Security research paves the way towards new hybrid cyber defences for nationally critical buildings.
Power stations, water supplies, oil refineries, large transport hubs and telecommunication networks are all defined as critical infrastructure needed for a country to function normally. However, the importance of these assets mean they are also likely targets of malicious cyber attacks – particularly from terrorist or state actors.
Modern large-scale infrastructure is increasingly operated by bespoke computer systems known as Industrial Control Systems (ICS). There have been several high profile examples of Industrial Control Systems being attacked – these include nuclear research facilities, a German steel mill and the Ukrainian power grid.
Control systems are typically defended by passive Intrusion Detection Systems. Passive systems are traditional Network Intrusion Detection Systems, which generate no new network traffic.
Passive systems offer a low cost solution and are effective against simplistic threats. However, when deployed on their own, passive defences can be exploited by more determined and sophisticated attacks, producing a detection rate as low as 53 per cent in testbed environments.
Active defence systems are more effective against sophisticated attacks, however their use is undesirable because they are costly, resource-intensive and risk overloading old hardware systems. These solutions involve directly interrogating the system’s controlling device for information.
Research by Lancaster University’s Security Lancaster research centre has identified a hybrid approach to Intrusion Detection for ICS that provides the best of both worlds. The system, called ‘Selective Non-invasive Active Monitoring for ICS Intrusion Detection’ (SENAMI), is a new method of active monitoring that is used very selectively.
SENAMI works by first passively establishing baseline patterns of information – such as traffic quantity, IP addresses, timings and type of data. SENAMI then performs checks every 30 seconds and alerts if the level of traffic is suspicious. It also actively assesses a select small number of values of information from the system’s controlling device, which could give away an intrusion. The low quantity of values ensures SENAMI is able to request values frequently without putting strain on the system it is monitoring, while still being able to detect highly-targeted attacks. This provides the benefits of active detection without the associated risks.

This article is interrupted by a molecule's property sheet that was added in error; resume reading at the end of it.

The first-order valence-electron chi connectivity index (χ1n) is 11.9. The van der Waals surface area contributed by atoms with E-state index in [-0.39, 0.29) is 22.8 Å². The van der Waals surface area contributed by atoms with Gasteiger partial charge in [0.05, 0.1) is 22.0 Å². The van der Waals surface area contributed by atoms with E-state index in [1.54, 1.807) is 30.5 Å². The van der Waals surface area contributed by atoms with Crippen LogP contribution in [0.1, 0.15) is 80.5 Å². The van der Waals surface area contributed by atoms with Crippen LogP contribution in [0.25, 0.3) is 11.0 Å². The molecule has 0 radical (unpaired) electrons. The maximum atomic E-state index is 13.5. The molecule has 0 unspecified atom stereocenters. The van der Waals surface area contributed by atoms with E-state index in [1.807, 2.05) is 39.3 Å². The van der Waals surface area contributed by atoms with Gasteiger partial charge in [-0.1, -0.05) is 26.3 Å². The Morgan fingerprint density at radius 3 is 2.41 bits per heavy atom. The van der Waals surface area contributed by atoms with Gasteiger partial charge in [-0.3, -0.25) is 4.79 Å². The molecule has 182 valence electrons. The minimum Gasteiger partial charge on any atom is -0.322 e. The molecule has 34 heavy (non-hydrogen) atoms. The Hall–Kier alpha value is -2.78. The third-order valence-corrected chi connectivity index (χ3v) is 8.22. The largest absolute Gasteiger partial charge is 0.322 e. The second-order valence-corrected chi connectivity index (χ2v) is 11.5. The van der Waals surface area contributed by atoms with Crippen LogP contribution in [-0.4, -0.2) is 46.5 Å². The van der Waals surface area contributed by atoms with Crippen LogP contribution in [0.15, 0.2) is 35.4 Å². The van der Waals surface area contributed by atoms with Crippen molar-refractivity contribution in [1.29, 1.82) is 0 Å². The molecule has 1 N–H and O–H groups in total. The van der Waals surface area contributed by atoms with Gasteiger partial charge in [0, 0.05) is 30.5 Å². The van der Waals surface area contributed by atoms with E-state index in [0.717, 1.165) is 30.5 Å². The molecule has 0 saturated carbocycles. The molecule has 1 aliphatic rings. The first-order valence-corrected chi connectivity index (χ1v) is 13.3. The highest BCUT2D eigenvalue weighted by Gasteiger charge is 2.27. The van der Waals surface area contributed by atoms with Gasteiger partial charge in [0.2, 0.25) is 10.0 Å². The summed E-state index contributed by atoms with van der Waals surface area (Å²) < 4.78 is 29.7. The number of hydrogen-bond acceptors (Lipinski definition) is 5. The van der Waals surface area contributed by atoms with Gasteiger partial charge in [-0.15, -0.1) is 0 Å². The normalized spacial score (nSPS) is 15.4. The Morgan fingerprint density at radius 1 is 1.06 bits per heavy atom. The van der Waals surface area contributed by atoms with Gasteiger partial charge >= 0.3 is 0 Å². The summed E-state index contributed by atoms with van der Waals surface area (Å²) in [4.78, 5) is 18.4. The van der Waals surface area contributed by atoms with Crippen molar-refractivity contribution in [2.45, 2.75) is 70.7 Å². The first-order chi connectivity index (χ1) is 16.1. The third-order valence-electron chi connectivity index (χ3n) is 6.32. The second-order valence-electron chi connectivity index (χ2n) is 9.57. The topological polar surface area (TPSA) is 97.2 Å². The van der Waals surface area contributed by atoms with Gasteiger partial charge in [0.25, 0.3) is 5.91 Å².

Through experiments conducted on Siemens S7 ICS equipment (the same type used in ICS environments all over the UK today), using Lancaster University’s comprehensive ICS testbed, researchers found SENAMI was able to detect almost all passive attacks and a significant amount of the active attacks modelled by the researchers, with very few false negatives.
Professor Awais Rashid, Director of Security Lancaster and co-author of the paper, said: “SENAMI’s combination of active and passive monitoring allows the detection of a range of attacks, including combined attacks using decoys – such as denial of service attacks.
“This work is a first step towards developing more robust and practical defences that can ensure industrial control systems for national critical infrastructure are secure from sophisticated and determined attack.”
The work, which is detailed in the paper ‘SENAMI: Selective Non-Invasion Active Monitoring for ICS Intrusion Detection’, is due to be presented at the second ACM workshop on Cyber-Physical Systems Security and Privacy (CPS-SPC) by William Jardine, who co-authored the paper while studying at Lancaster University and is now at MWR InfoSecurity.
He said: “SENAMI is a very specific solution for Siemens S7 Industrial Control Systems Environments; it addresses particular issues that could be exploited against those systems.
“The main takeaway we hope people have from this work is the benefit truly bespoke ICS security can have, as compared to more generic solutions. As well as the importance of this.”
More information about Security Lancaster can be found by visiting http://www.lancaster.ac.uk/security-lancaster/ . The full SENAMI paper can be found here: http://eprints.lancs.ac.uk/81642/1/senami.pdf.